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STUDIO: New Line
RUNNING TIME: 100 Minutes
• Commentary with director Robert Luketic, Wanda Sykes, producer Chris Bender, production designer Missy Stewart and director of photography Russell Carpenter
• "Welcome Back, Jane Fonda!" featurette
• "Keeping it Real with Jennifer" featurette
• "Vartan, the Man!" featurette
• "Robert Luketic – The Man Behind the Monster"
• "Trendsetters" two-part featurette on lifestyles and fashion
• Gag Reel
• Deleted scenes with director introduction
• "Ruby’s Make-up Bag"
• Teaser and theatrical trailers
As I take a look at this thing that is Monster-in-Law, I’m left wondering several things:
1. Jane Fonda’s won two Oscars, right? So who told her that this movie was the best way to revive her career after a 15-year layoff?
2. Who told J.Lo that yet another romantic comedy is the way to revive her flagging career?
3. Is Michael Vartan still available?
In order to cut down on production costs, the filmmakers simply shot footage of J.Lo’s most recent wedding…
Okay, let’s get one point clear right off the bat: the only people who are even going to give a shit about this review are the New Line Home Video publicity department, Anya Kochoff, the writer who got her break on this film and who has probably snatched up every review of it printed on the planet, and Leah Amir, the lady who did the craft service – simply because I took the time to look her up in the credits and put her name down for shits and giggles. Other than that, I’m betting nada. So we’re going to dispense with any kind of in-depth thinking on this piece, because I have no doubt that it’ll be forgotten 28 seconds after it goes up on the site, and I can only hope I’ll remember it long enough to put it up on the site….
Bad Fonda comeback choice #1: Bukakke film…
Continuing her string of recent films that have either not performed well or not been reviewed well (frequently both), J.Lo stars as Charlie Cantilini, a fairly aimless yet nice young woman who holds down several jobs including walking dogs, temping, yoga instructing and helping her friend out catering. After a few encounters with the handsome and seemingly unattainable Dr. Kevin Fields (Vartan), including a starefest at his slo-mo shirtless bod on the beach, a shy “hey, how you doing?” at Starbucks and a run-in while catering his party, Charlie finds herself being asked out by him and pretty quickly in a relationship with him. Meanwhile, Kevin’s mother, the rich and successful TV personality Viola (Hanoi Jane), has just found out that she’s been traded in for a newer model and consequently attacked a Britney Spears knockoff on screen as a result. Once she gets out of therapy, she looks forward to spending time with her son, only to be flabbergasted when he asks Charlie to marry him right in front of her the first day she meets her.
Mmmm, Vartan flesh…
Feeling that Charlie is simply unacceptable for her little boy, Viola vows to split them up before the big day and seemingly orders a book of dirty tricks from Amazon because she pulls out all the stops to get on Charlie’s every last nerve. Like a great drama, Viola starts small and builds, making a snide comment here, a backhanded compliment there. Then she progresses to making Charlie feel out of place by throwing a huge party with world-class illuminati, and inviting Kevin’s ex (Monet Mazur) along for the ride. When that doesn’t work, Viola tries to push Charlie’s buttons by insinuating herself into the wedding, vowing to plan every detail, whether Charlie wants her to or not. When Charlie tries to put her foot down, Viola throws on an anxiety attack and uses the opportunity to guilt trip her way into staying with Kevin and Charlie. That’s when she really puts the screws to Charlie.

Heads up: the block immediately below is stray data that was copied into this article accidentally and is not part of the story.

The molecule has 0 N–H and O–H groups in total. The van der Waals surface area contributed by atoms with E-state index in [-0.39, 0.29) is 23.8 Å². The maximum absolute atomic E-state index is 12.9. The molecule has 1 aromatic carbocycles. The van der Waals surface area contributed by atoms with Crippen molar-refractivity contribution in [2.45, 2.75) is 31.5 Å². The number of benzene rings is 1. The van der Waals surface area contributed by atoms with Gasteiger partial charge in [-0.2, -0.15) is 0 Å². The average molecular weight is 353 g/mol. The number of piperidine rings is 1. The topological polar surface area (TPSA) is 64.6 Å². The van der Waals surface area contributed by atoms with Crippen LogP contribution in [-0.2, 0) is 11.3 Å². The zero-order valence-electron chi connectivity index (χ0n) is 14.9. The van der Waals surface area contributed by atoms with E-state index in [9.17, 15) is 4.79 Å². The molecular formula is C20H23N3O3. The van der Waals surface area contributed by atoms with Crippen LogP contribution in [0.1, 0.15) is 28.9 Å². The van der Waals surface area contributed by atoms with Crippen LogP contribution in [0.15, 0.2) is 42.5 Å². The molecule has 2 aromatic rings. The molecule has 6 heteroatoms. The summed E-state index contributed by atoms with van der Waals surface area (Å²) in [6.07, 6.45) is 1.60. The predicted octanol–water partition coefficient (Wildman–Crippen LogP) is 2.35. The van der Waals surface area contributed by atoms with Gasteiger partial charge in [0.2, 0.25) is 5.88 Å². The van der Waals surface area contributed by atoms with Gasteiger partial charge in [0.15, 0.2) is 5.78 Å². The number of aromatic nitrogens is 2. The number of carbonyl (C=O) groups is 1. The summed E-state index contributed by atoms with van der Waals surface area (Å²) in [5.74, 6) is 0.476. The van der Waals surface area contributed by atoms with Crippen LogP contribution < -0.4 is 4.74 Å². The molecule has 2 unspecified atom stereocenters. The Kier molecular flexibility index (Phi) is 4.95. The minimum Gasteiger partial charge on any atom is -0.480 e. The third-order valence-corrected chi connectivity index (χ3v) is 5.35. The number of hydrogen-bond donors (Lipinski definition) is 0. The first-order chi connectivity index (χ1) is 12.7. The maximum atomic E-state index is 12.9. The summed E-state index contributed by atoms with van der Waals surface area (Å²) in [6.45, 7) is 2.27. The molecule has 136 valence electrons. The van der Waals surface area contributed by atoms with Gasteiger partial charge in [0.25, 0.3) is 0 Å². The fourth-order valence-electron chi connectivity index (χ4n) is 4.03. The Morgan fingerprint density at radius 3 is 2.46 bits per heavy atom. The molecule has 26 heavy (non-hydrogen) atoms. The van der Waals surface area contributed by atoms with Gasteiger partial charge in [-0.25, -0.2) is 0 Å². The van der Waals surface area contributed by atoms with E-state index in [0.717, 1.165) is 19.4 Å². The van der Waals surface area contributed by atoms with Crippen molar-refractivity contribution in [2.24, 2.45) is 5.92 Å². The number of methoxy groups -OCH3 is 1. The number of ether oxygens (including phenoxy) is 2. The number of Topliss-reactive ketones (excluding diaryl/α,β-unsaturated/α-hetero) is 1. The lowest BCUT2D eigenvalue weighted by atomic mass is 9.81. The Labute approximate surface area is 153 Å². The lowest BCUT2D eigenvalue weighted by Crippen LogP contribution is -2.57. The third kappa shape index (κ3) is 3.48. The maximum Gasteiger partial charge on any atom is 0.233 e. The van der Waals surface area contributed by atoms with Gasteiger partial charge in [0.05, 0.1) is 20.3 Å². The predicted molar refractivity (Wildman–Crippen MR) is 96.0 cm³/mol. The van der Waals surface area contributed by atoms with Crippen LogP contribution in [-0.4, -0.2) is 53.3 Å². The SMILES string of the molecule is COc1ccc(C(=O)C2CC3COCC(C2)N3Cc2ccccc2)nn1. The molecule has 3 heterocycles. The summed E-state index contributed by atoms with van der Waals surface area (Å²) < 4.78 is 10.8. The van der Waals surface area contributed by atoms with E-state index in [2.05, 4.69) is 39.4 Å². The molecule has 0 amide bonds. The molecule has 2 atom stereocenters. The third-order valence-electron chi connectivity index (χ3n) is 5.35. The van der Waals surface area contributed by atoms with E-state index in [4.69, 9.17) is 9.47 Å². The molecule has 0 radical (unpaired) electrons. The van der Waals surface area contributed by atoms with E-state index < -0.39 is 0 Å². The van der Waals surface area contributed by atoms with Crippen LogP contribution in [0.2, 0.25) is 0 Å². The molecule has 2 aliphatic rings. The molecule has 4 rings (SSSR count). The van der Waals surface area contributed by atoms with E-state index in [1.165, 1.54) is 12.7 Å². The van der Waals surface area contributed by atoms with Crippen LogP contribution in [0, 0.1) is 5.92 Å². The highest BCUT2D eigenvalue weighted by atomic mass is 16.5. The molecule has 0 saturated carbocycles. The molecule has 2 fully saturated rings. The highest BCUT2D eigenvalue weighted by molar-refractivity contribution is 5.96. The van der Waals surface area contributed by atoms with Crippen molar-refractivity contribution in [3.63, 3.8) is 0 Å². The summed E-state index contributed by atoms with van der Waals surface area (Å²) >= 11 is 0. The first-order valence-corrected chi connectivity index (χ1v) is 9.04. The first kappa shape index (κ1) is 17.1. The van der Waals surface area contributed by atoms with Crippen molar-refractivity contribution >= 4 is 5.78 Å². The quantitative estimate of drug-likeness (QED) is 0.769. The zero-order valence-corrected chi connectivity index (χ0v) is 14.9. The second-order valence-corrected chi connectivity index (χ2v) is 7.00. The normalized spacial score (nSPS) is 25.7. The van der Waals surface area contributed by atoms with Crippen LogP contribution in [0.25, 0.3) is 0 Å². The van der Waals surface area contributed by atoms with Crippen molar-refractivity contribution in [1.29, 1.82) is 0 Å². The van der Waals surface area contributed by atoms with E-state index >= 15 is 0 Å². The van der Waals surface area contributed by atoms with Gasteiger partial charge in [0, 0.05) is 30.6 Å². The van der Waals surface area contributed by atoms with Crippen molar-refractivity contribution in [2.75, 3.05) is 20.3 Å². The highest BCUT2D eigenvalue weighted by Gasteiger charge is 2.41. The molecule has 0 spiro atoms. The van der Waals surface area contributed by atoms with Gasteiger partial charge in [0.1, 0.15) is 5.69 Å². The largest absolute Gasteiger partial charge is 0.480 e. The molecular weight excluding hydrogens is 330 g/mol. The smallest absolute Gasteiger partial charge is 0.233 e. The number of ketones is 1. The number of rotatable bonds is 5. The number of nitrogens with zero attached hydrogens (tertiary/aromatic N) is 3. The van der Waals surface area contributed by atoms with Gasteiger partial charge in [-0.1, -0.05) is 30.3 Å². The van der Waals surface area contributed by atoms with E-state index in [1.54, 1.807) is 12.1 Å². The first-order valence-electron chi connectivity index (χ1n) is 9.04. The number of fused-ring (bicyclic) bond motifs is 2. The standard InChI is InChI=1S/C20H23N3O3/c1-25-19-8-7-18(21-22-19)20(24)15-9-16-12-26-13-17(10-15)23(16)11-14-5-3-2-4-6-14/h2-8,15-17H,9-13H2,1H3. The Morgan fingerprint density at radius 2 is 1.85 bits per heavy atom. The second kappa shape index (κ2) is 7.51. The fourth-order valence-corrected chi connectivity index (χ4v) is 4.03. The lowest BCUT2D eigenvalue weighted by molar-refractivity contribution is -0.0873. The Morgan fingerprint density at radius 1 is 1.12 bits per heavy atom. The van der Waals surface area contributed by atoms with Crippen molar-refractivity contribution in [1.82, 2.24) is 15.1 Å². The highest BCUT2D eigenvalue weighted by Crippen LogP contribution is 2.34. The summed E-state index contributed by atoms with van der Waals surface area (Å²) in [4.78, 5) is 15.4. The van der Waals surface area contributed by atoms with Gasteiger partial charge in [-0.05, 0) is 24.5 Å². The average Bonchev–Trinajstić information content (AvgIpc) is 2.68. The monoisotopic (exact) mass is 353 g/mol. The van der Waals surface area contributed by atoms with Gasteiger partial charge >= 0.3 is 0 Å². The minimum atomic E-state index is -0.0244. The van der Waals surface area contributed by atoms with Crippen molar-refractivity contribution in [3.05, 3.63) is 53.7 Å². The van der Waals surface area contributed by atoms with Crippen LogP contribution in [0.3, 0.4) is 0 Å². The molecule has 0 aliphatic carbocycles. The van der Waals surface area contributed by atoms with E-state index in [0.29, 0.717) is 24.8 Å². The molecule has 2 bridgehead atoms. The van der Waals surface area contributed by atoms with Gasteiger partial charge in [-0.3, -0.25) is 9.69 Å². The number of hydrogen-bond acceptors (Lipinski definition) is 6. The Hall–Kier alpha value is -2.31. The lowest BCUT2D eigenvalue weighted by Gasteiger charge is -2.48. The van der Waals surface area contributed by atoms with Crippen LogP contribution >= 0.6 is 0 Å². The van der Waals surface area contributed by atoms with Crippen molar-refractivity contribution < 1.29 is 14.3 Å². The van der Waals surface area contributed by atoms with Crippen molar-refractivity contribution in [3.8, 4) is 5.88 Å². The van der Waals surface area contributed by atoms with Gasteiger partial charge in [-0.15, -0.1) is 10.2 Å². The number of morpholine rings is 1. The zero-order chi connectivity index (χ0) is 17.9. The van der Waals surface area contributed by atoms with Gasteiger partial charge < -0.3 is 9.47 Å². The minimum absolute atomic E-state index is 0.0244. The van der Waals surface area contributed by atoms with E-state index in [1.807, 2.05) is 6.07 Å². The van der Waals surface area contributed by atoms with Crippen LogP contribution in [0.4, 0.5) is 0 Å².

"Damn that Angelina! Brad could’ve been hubby #23!"
Her antics include pressing the anxiety bit and popping fake pills to stay calm, talking continuously while Charlie’s trying to watch TV, keeping Charlie up all night with neediness, cooking food that is designed to make her heave and then leaving her to clean up. She then tells Charlie that she’s thinking of moving in just two doors down from them. It’s not long before an exhausted and frazzled Charlie is wondering whether or not she’s going to be able to survive the experience. Meanwhile Kevin is blissfully ignorant of the entire situation. But when Charlie finds out the whole thing is a put on, she turns the tables on Viola somewhat amusingly and war is suddenly declared between the two. Ammo used include nuts in gravy (to which Charlie is allergic), Charlie inviting the phony therapist that Viola used to convince Kevin that Viola needed him in her life as much as possible to the rehearsal dinner, Viola ingratiating herself to Charlie’s friends, and Charlie making Viola her maid of honor and saddling her with a hideous dress, among other things. Finally the two have a showdown right before the wedding and when Viola’s old crony mother-in-law (Elaine Stritch) shows up, things come to a head when Charlie makes a fateful decision and it’s up to Viola to set things right.
Bad Fonda comeback choice #2: Green Arrow in therapy Lifetime movie…